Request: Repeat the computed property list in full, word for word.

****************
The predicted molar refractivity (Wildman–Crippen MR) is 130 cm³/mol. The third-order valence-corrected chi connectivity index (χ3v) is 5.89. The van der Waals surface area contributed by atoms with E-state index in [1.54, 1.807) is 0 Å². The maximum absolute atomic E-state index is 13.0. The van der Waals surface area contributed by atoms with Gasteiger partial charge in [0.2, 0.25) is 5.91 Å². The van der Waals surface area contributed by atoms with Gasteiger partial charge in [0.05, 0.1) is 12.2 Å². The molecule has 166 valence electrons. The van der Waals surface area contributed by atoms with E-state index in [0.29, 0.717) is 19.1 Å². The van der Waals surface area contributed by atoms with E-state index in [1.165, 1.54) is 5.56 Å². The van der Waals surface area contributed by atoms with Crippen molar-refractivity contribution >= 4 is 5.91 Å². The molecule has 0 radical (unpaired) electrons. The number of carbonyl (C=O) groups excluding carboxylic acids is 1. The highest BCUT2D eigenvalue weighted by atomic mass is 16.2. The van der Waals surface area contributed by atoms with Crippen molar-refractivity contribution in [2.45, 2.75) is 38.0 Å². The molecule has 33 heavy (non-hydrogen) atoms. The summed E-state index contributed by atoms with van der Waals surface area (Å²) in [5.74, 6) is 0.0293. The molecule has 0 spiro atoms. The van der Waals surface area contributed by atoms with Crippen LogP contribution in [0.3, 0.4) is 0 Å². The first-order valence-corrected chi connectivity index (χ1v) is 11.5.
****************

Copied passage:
The predicted molar refractivity (Wildman–Crippen MR) is 130 cm³/mol. The third-order valence-corrected chi connectivity index (χ3v) is 5.89. The van der Waals surface area contributed by atoms with E-state index in [1.54, 1.807) is 0 Å². The maximum absolute atomic E-state index is 13.0. The van der Waals surface area contributed by atoms with Gasteiger partial charge in [0.2, 0.25) is 5.91 Å². The van der Waals surface area contributed by atoms with Gasteiger partial charge in [0.05, 0.1) is 12.2 Å². The molecule has 166 valence electrons. The van der Waals surface area contributed by atoms with E-state index in [0.29, 0.717) is 19.1 Å². The van der Waals surface area contributed by atoms with E-state index in [1.165, 1.54) is 5.56 Å². The van der Waals surface area contributed by atoms with Crippen molar-refractivity contribution >= 4 is 5.91 Å². The molecule has 0 radical (unpaired) electrons. The number of carbonyl (C=O) groups excluding carboxylic acids is 1. The highest BCUT2D eigenvalue weighted by atomic mass is 16.2. The van der Waals surface area contributed by atoms with Crippen molar-refractivity contribution in [2.45, 2.75) is 38.0 Å². The molecule has 33 heavy (non-hydrogen) atoms. The summed E-state index contributed by atoms with van der Waals surface area (Å²) in [5.74, 6) is 0.0293. The molecule has 0 spiro atoms. The van der Waals surface area contributed by atoms with Crippen LogP contribution in [0.3, 0.4) is 0 Å². The first-order valence-corrected chi connectivity index (χ1v) is 11.5.